BY BRYNN BOYER AND SARAH SANDERS
Since the beginning of the semester, desks at the entrance of freshman residence halls have been left unattended due to the elimination of the desk aide program last December.
Residence Life recommended the program be cut and the Board of Visitors approved the decision at its meeting on Nov. 20.
The program, which existed in the five freshmen dorms, will leave over 25 students searching for a new form of campus employment this semester.
Jenny Davenport, a junior, was a desk aide in Jefferson Hall. She said she found out that her position was being eliminated over Thanksgiving Break.
“Everyone was annoyed,” Davenport said. “I know some people were really upset about it.”
Despite this recent elimination, staff in the financial aid department have assured students that there are currently no plans to further cut back on student employment.
“I have not been informed of any cuts, but there definitely aren’t going to be any increases in the budget either,” Angie Pitzer, campus employment supervisor, said.
Cutting the desk aide program will save the university around $30,000 annually, Residence Life Director Chris Porter said.
“Everybody across the institution had to make cuts,” Porter said in early December. “None of these are easy decisions.”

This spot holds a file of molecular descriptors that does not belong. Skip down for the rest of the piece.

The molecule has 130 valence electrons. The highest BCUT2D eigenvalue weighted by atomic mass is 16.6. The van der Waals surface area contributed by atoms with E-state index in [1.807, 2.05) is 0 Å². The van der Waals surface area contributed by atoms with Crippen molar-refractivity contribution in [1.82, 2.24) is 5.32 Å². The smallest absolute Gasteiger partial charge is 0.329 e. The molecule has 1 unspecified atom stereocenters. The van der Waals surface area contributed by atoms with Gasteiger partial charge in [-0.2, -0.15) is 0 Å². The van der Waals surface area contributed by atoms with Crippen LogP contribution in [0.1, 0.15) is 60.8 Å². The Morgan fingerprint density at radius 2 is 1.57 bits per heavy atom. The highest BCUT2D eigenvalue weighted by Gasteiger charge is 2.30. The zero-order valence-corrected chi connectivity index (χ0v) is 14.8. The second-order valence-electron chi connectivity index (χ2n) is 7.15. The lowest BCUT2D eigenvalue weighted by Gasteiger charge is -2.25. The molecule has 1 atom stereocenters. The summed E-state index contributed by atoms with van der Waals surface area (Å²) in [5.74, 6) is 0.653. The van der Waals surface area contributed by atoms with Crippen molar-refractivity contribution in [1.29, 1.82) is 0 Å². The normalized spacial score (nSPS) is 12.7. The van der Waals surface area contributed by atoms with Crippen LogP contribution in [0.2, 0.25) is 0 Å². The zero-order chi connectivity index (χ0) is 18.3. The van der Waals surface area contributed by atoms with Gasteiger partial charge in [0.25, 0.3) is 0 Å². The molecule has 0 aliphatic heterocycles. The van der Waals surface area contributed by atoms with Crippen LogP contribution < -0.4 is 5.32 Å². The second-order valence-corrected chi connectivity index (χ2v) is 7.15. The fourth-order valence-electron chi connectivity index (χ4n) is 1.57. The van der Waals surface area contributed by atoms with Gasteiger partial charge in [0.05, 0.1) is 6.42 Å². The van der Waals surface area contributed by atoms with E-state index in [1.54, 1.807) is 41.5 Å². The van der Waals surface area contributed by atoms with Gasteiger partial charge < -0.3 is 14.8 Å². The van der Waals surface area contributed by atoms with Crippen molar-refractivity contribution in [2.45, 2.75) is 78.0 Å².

According to Porter, the desk aide program was much larger in the past, with desk aides in upperclassmen dorms as well as freshman dorms.
As recently as three years ago, freshmen residents had to take turns acting as desk aides in their residence halls.
“The desk aide program, frankly, was already in the midst of being phased out,” Porter said. “It was time. It just happened to coincide with budget cuts.”
Davenport, who does not have a job this semester, said she wishes she had found out about the changes sooner.
“I was a little bit annoyed that they waited that long to tell us,” she said. “At that point I thought it was too late to find another job.”
Although desk aide positions will no longer be in existence, honor sign-in for visitors will be in effect in all residential buildings.